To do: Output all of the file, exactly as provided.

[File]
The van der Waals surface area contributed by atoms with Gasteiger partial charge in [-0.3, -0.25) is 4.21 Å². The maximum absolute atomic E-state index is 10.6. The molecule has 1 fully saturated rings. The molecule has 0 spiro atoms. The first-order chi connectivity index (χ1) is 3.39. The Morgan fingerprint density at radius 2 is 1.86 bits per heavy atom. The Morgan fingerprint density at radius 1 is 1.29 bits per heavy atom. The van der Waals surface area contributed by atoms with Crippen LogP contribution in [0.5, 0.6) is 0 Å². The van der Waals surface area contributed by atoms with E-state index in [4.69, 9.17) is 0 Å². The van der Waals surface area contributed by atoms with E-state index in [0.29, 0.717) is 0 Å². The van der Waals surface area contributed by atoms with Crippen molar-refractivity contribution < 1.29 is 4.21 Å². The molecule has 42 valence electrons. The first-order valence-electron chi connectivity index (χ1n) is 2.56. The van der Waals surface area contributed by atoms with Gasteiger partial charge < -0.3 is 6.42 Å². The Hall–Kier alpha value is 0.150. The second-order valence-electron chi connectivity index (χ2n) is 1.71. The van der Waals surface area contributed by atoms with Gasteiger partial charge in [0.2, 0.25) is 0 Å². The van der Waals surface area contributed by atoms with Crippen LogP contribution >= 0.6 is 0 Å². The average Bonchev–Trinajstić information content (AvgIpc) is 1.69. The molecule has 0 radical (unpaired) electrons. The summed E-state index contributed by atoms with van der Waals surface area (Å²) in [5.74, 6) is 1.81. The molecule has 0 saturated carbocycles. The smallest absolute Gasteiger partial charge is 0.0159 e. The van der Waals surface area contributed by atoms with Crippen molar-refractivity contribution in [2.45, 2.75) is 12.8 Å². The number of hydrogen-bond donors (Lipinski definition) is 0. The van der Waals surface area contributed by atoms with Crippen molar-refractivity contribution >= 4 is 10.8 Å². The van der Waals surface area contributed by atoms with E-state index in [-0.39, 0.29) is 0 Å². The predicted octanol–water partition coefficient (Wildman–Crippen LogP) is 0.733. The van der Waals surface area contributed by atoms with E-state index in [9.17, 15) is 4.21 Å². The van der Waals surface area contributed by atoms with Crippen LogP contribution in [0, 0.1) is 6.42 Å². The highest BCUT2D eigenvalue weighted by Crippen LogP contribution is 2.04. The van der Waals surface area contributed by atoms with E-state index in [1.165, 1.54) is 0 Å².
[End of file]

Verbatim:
The van der Waals surface area contributed by atoms with Gasteiger partial charge in [-0.3, -0.25) is 4.21 Å². The maximum absolute atomic E-state index is 10.6. The molecule has 1 fully saturated rings. The molecule has 0 spiro atoms. The first-order chi connectivity index (χ1) is 3.39. The Morgan fingerprint density at radius 2 is 1.86 bits per heavy atom. The Morgan fingerprint density at radius 1 is 1.29 bits per heavy atom. The van der Waals surface area contributed by atoms with Crippen LogP contribution in [0.5, 0.6) is 0 Å². The van der Waals surface area contributed by atoms with E-state index in [4.69, 9.17) is 0 Å². The van der Waals surface area contributed by atoms with E-state index in [0.29, 0.717) is 0 Å². The van der Waals surface area contributed by atoms with Crippen molar-refractivity contribution < 1.29 is 4.21 Å². The molecule has 42 valence electrons. The first-order valence-electron chi connectivity index (χ1n) is 2.56. The van der Waals surface area contributed by atoms with Gasteiger partial charge < -0.3 is 6.42 Å². The Hall–Kier alpha value is 0.150. The second-order valence-electron chi connectivity index (χ2n) is 1.71. The van der Waals surface area contributed by atoms with Gasteiger partial charge in [0.2, 0.25) is 0 Å². The van der Waals surface area contributed by atoms with Crippen LogP contribution >= 0.6 is 0 Å². The average Bonchev–Trinajstić information content (AvgIpc) is 1.69. The molecule has 0 radical (unpaired) electrons. The summed E-state index contributed by atoms with van der Waals surface area (Å²) in [5.74, 6) is 1.81. The molecule has 0 saturated carbocycles. The smallest absolute Gasteiger partial charge is 0.0159 e. The van der Waals surface area contributed by atoms with Crippen molar-refractivity contribution in [2.45, 2.75) is 12.8 Å². The number of hydrogen-bond donors (Lipinski definition) is 0. The van der Waals surface area contributed by atoms with Crippen molar-refractivity contribution >= 4 is 10.8 Å². The van der Waals surface area contributed by atoms with E-state index in [-0.39, 0.29) is 0 Å². The predicted octanol–water partition coefficient (Wildman–Crippen LogP) is 0.733. The van der Waals surface area contributed by atoms with E-state index in [9.17, 15) is 4.21 Å². The van der Waals surface area contributed by atoms with Crippen LogP contribution in [0, 0.1) is 6.42 Å². The highest BCUT2D eigenvalue weighted by Crippen LogP contribution is 2.04. The van der Waals surface area contributed by atoms with E-state index in [1.165, 1.54) is 0 Å².